But as it seems to me, there is no good solution, and I think I have to make do with something. So I'm just gonna put a few nails in it around the gap. Not in the wood, but in the plastic strips. This way, the wood should still be able to move lengthwise. The gap is right in the middle of the room, so the boards should also still be able to move sideways except for those two that I nailed down.

Offline andyman

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Re: Laminate flooring question
« Reply #11 on: March 05, 2013, 02:04 PM »
carpet up do it right 1st time, if they don't want to do it correctly walk away from the job unless you are desperate for the work

Offline Alan m

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Re: Laminate flooring question
« Reply #12 on: March 05, 2013, 04:28 PM »
i think it depends on the carpet.
if it is that really flat stuff you often see in offices etc then i think it would be ok but if it has a deep pile then its a recipy for disaster.
i put down a laminate at home last year. it had 3 mm of foam glued to the bottom of the boards and had a seperate roll out underlay
i was shocked at the depth  speced (i even rang the supplier to conferm the supplier was corect)


also
what size expantion joint have you left around the edge.
it this is larger than normall then i think you could screw down the middle two boards.
i was on a job a while back where there was a big room divided by  a stud wall. they didnt  cut the 'floating' floor. ( they wanted to be able to take down the wall latter. it was like that for a few years  and there was no problems

i would think the problem is that there is a dip or a high spot in the floor around that area
i priced up a job a while ago . 3 floors . all half in the old part of  a house and half in a newer part. the joint was all over the place. i speced full self leving compound and mesh for the joints.
i didnt get it but told them to call me when it fails.
"A pessimist sees the difficulty in every opportunity; an optimist sees the opportunity in every difficulty."
- Sir Winston Churchill (1874-1965)

Offline Ta2ude

  • Posts: 39
Re: Laminate flooring question
« Reply #13 on: March 05, 2013, 04:56 PM »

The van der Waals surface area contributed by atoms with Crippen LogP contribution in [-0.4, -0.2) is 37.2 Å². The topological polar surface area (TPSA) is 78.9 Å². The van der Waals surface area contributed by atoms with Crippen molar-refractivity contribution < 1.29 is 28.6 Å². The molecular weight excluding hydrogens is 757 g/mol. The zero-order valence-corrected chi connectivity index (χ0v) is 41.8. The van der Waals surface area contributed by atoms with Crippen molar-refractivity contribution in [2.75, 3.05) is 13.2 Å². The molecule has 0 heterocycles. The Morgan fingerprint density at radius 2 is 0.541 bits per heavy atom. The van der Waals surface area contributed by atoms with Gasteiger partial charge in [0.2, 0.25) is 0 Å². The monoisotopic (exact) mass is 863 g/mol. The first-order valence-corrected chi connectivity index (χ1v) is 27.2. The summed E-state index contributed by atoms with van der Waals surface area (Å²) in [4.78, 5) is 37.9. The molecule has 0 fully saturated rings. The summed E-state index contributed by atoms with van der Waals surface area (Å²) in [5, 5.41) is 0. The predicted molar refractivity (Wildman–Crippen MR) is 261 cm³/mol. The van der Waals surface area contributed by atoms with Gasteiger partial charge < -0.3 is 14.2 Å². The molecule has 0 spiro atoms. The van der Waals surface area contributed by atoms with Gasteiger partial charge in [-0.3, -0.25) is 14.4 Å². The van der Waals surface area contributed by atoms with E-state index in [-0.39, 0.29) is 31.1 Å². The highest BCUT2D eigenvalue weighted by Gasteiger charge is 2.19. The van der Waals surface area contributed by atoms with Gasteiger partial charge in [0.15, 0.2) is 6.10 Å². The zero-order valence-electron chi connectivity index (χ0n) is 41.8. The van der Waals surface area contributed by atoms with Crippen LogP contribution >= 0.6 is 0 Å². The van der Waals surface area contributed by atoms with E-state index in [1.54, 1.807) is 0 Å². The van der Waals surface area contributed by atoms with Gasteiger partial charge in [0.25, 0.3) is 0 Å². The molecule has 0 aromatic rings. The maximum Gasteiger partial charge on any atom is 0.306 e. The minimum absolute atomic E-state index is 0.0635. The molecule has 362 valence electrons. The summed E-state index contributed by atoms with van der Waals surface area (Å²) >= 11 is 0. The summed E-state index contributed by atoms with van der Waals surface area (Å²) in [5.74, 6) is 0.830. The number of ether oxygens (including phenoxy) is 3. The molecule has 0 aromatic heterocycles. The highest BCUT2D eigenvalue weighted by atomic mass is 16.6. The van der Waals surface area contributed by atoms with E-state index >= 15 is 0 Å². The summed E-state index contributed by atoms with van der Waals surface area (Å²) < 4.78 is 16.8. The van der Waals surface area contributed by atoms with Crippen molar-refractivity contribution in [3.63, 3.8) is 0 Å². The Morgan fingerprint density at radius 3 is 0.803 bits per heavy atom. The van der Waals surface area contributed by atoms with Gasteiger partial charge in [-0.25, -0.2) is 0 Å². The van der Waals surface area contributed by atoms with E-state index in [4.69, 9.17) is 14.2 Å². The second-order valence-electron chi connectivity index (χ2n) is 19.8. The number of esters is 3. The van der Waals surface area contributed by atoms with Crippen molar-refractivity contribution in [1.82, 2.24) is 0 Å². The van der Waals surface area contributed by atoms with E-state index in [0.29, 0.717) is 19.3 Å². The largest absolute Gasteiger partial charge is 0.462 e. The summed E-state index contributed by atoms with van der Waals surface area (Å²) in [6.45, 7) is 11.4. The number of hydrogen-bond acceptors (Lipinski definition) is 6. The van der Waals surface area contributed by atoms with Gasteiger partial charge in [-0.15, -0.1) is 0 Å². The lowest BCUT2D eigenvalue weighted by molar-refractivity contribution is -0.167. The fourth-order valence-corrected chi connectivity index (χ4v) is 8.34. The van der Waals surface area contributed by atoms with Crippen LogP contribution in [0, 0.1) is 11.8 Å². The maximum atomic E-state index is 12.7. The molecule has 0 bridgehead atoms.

carpet up do it right 1st time, if they don't want to do it correctly walk away from the job unless you are desperate for the work

This is the best answer yet.




Alex you have been given some good sound advice, it is now up to you to decide if you want to 1) do the job RIGHT,2) if you want to be a HACK or 3) if you want to walk away. I hope you don't pick option #2 but it seems as though this is the route you would like to take. Good luck.

Offline Sparktrician

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Re: Laminate flooring question
« Reply #14 on: March 05, 2013, 05:47 PM »
carpet up do it right 1st time, if they don't want to do it correctly walk away from the job unless you are desperate for the work

This is the best answer yet.




Alex you have been given some good sound advice, it is now up to you to decide if you want to 1) do the job RIGHT,2) if you want to be a HACK or 3) if you want to walk away. I hope you don't pick option #2 but it seems as though this is the route you would like to take. Good luck.

And if you've had too much schnapps and choose to do the job, be sure to get a letter from the customer indemnifying you for doing this job against your best advice. 

- Willy -

 "Remember, a chip on the shoulder is a sure sign of wood higher up." - Brigham Young

Re: Laminate flooring question
« Reply #15 on: March 05, 2013, 06:02 PM »
It's great when you finally get to the point of having enough quality work that you can turn down those who want you to use leftovers, or want to cut corners.  Funny thing you only get the quality work by turning down those who want you to cut corners. If a customers main concern is price, "Thank-you very much, it was nice to meet you".

Mike
"The only lessons I've learned worth remembering, were when things weren't going well"